Achievable Tolerances in Plastic Materials
May 5, 2023
As metal parts transition to plastics, we are having more conversations with customers about tolerances. Plastics can be more difficult to achieve tight tolerances than metals, like steel. Certain materials are more stable and can achieve tighter tolerances while environmental concerns, such as temperature and moisture, also play a factor in holding tight tolerances.
Acetal materials are fairly stable and +/-.001 tolerances can be held on most dimensions. However, UHMW, being a softer material and greatly affected by heat, require that the tolerances be opened up. UHMW has a coefficient of thermal expansion of .0001/inch/degree which does not seem like much but on a 10’ piece of material that means movement of .012”/ degree of temperature change.
Nylon is fairly stable in a dry environment but in a wet/humid environment it absorbs the moisture and starts to swell. Nylons can hold +/-.002 while machining. Nylon is commonly used in roller applications due to the durability and load bearing capabilities that it has. Many of those rollers have bearings installed in the ends to roll more efficiently. It is important to consider press fit and slip fit tolerances on drawings as parts are converted to plastics from steel. Tolerances for installing bearings in nylon materials should be -.003 to -.01 depending on the size of the bearings. A press fit of -0.01” in UHMW will allow for some material expansion due to heat and still maintain the fit required. However, if you go with too light of a press fit, the part can grow or expand with heat and the pins can start to fall out in service.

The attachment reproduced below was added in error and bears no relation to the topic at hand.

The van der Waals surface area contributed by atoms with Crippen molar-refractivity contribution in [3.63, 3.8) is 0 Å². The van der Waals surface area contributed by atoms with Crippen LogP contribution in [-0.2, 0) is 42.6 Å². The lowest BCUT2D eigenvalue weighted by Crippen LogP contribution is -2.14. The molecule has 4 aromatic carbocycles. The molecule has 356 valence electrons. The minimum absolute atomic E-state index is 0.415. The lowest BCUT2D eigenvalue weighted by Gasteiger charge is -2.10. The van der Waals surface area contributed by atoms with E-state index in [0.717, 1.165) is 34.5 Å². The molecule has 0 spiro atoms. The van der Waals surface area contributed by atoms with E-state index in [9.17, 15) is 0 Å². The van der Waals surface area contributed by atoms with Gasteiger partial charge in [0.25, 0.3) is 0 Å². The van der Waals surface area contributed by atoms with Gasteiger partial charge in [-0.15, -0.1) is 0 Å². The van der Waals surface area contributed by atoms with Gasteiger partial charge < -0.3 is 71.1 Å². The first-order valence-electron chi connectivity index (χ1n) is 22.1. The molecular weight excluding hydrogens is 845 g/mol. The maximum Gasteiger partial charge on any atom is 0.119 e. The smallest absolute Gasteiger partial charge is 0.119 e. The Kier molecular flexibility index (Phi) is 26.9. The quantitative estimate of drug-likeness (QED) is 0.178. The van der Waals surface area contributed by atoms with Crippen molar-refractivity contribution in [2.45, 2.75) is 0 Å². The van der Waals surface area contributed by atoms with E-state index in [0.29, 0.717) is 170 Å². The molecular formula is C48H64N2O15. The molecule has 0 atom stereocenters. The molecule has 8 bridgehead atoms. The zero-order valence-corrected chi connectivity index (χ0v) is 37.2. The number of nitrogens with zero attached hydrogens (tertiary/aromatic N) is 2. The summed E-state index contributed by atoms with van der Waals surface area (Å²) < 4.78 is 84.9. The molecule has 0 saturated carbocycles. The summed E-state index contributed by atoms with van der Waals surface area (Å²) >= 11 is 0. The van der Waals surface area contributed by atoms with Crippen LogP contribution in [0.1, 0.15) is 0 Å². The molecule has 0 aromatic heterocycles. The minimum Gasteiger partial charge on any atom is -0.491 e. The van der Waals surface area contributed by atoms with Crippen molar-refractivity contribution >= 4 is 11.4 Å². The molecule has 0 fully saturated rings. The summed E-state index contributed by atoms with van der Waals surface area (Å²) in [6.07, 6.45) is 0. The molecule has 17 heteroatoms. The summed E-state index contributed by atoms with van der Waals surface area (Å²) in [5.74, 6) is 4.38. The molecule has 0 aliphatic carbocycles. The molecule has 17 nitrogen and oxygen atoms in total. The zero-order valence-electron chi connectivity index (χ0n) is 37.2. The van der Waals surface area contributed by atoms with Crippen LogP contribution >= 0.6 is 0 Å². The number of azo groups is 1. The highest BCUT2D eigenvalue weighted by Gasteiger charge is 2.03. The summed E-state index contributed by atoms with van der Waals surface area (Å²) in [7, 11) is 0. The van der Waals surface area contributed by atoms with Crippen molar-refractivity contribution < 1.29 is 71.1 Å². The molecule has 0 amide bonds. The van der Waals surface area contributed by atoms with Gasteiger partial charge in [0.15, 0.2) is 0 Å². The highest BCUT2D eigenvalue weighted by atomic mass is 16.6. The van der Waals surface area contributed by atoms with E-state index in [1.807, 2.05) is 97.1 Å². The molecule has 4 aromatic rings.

Below is a general list of tolerances for different materials that can be held on most dimensions.
|UHMW/ HDPE||+/-.005” (Note: The impact of thermal expansion)|
|Teflon||+/-.003” (Note: This is a very soft material)|
For more information on achievable tolerances in plastic materials and specific part design, please contact one of our Customer Account Specialists at firstname.lastname@example.org.